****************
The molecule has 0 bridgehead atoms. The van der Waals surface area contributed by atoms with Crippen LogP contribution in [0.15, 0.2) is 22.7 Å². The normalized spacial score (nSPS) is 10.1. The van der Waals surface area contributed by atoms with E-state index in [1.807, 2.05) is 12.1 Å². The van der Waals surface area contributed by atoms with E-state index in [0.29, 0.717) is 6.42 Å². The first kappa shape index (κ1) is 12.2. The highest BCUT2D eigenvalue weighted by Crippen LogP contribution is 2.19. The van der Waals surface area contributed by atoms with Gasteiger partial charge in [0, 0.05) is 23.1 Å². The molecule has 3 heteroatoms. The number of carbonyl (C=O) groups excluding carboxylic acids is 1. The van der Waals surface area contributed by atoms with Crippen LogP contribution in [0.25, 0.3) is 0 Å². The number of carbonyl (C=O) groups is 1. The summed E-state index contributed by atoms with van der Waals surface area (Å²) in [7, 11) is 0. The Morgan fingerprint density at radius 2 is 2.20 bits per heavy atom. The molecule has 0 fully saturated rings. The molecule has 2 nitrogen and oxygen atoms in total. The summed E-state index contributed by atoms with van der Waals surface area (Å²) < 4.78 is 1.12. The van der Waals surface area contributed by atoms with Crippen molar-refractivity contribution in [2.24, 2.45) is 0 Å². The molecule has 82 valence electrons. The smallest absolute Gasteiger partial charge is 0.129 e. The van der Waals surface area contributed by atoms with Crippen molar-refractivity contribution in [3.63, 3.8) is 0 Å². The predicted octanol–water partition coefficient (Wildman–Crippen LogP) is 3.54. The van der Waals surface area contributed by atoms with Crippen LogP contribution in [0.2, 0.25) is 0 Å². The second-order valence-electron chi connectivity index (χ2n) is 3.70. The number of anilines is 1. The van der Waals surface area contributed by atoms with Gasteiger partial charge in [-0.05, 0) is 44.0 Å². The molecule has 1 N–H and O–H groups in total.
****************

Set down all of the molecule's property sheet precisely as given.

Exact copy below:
The molecule has 0 bridgehead atoms. The van der Waals surface area contributed by atoms with Crippen LogP contribution in [0.15, 0.2) is 22.7 Å². The normalized spacial score (nSPS) is 10.1. The van der Waals surface area contributed by atoms with E-state index in [1.807, 2.05) is 12.1 Å². The van der Waals surface area contributed by atoms with E-state index in [0.29, 0.717) is 6.42 Å². The first kappa shape index (κ1) is 12.2. The highest BCUT2D eigenvalue weighted by Crippen LogP contribution is 2.19. The van der Waals surface area contributed by atoms with Gasteiger partial charge in [0, 0.05) is 23.1 Å². The molecule has 3 heteroatoms. The number of carbonyl (C=O) groups excluding carboxylic acids is 1. The van der Waals surface area contributed by atoms with Crippen LogP contribution in [0.25, 0.3) is 0 Å². The number of carbonyl (C=O) groups is 1. The summed E-state index contributed by atoms with van der Waals surface area (Å²) in [7, 11) is 0. The Morgan fingerprint density at radius 2 is 2.20 bits per heavy atom. The molecule has 0 fully saturated rings. The molecule has 2 nitrogen and oxygen atoms in total. The summed E-state index contributed by atoms with van der Waals surface area (Å²) < 4.78 is 1.12. The van der Waals surface area contributed by atoms with Crippen molar-refractivity contribution in [2.24, 2.45) is 0 Å². The molecule has 82 valence electrons. The smallest absolute Gasteiger partial charge is 0.129 e. The van der Waals surface area contributed by atoms with Crippen molar-refractivity contribution in [3.63, 3.8) is 0 Å². The predicted octanol–water partition coefficient (Wildman–Crippen LogP) is 3.54. The van der Waals surface area contributed by atoms with Crippen LogP contribution in [0.2, 0.25) is 0 Å². The second-order valence-electron chi connectivity index (χ2n) is 3.70. The number of anilines is 1. The van der Waals surface area contributed by atoms with Gasteiger partial charge in [-0.05, 0) is 44.0 Å². The molecule has 1 N–H and O–H groups in total.